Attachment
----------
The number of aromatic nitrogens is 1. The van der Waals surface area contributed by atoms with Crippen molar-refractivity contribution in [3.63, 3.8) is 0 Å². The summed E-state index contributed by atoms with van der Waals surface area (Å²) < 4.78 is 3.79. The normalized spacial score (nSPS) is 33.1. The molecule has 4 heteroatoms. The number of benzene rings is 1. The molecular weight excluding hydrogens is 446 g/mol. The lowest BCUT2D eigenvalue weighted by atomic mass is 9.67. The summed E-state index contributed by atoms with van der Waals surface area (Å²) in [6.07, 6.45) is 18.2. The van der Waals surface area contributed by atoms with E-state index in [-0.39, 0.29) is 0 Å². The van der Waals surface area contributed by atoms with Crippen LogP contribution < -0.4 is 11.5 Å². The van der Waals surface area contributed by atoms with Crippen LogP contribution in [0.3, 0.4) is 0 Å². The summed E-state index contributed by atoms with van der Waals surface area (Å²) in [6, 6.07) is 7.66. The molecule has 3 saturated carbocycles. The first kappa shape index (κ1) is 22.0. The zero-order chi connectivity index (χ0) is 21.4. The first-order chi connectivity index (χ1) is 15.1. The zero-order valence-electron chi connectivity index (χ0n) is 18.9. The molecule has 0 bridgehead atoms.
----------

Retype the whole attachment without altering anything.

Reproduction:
The number of aromatic nitrogens is 1. The van der Waals surface area contributed by atoms with Crippen molar-refractivity contribution in [3.63, 3.8) is 0 Å². The summed E-state index contributed by atoms with van der Waals surface area (Å²) < 4.78 is 3.79. The normalized spacial score (nSPS) is 33.1. The molecule has 4 heteroatoms. The number of benzene rings is 1. The molecular weight excluding hydrogens is 446 g/mol. The lowest BCUT2D eigenvalue weighted by atomic mass is 9.67. The summed E-state index contributed by atoms with van der Waals surface area (Å²) in [6.07, 6.45) is 18.2. The van der Waals surface area contributed by atoms with E-state index in [-0.39, 0.29) is 0 Å². The van der Waals surface area contributed by atoms with Crippen LogP contribution < -0.4 is 11.5 Å². The van der Waals surface area contributed by atoms with Crippen LogP contribution in [0.3, 0.4) is 0 Å². The summed E-state index contributed by atoms with van der Waals surface area (Å²) in [6, 6.07) is 7.66. The molecule has 3 saturated carbocycles. The first kappa shape index (κ1) is 22.0. The zero-order chi connectivity index (χ0) is 21.4. The first-order chi connectivity index (χ1) is 15.1. The zero-order valence-electron chi connectivity index (χ0n) is 18.9. The molecule has 0 bridgehead atoms.